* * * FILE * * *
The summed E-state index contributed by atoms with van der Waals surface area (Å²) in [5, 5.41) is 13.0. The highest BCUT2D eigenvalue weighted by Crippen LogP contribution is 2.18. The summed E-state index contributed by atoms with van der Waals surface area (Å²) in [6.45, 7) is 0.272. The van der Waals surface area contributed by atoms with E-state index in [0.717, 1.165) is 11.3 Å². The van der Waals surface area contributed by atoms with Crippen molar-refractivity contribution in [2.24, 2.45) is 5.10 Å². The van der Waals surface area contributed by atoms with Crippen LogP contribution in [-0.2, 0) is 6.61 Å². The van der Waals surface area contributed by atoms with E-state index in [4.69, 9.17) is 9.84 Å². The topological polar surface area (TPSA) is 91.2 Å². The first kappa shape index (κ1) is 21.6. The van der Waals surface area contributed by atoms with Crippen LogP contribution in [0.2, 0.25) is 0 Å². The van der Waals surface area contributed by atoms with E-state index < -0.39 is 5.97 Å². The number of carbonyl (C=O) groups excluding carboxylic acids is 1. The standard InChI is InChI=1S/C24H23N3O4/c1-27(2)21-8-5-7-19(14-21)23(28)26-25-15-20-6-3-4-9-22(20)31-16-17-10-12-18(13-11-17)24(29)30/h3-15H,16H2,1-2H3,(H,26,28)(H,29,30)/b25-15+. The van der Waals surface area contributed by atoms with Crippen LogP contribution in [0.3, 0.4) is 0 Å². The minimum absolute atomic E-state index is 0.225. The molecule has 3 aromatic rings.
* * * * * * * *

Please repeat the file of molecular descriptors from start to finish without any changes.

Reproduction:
The summed E-state index contributed by atoms with van der Waals surface area (Å²) in [5, 5.41) is 13.0. The highest BCUT2D eigenvalue weighted by Crippen LogP contribution is 2.18. The summed E-state index contributed by atoms with van der Waals surface area (Å²) in [6.45, 7) is 0.272. The van der Waals surface area contributed by atoms with E-state index in [0.717, 1.165) is 11.3 Å². The van der Waals surface area contributed by atoms with Crippen molar-refractivity contribution in [2.24, 2.45) is 5.10 Å². The van der Waals surface area contributed by atoms with Crippen LogP contribution in [-0.2, 0) is 6.61 Å². The van der Waals surface area contributed by atoms with E-state index in [4.69, 9.17) is 9.84 Å². The topological polar surface area (TPSA) is 91.2 Å². The first kappa shape index (κ1) is 21.6. The van der Waals surface area contributed by atoms with Crippen LogP contribution in [0.2, 0.25) is 0 Å². The van der Waals surface area contributed by atoms with E-state index < -0.39 is 5.97 Å². The number of carbonyl (C=O) groups excluding carboxylic acids is 1. The standard InChI is InChI=1S/C24H23N3O4/c1-27(2)21-8-5-7-19(14-21)23(28)26-25-15-20-6-3-4-9-22(20)31-16-17-10-12-18(13-11-17)24(29)30/h3-15H,16H2,1-2H3,(H,26,28)(H,29,30)/b25-15+. The van der Waals surface area contributed by atoms with Crippen LogP contribution in [0.3, 0.4) is 0 Å². The minimum absolute atomic E-state index is 0.225. The molecule has 3 aromatic rings.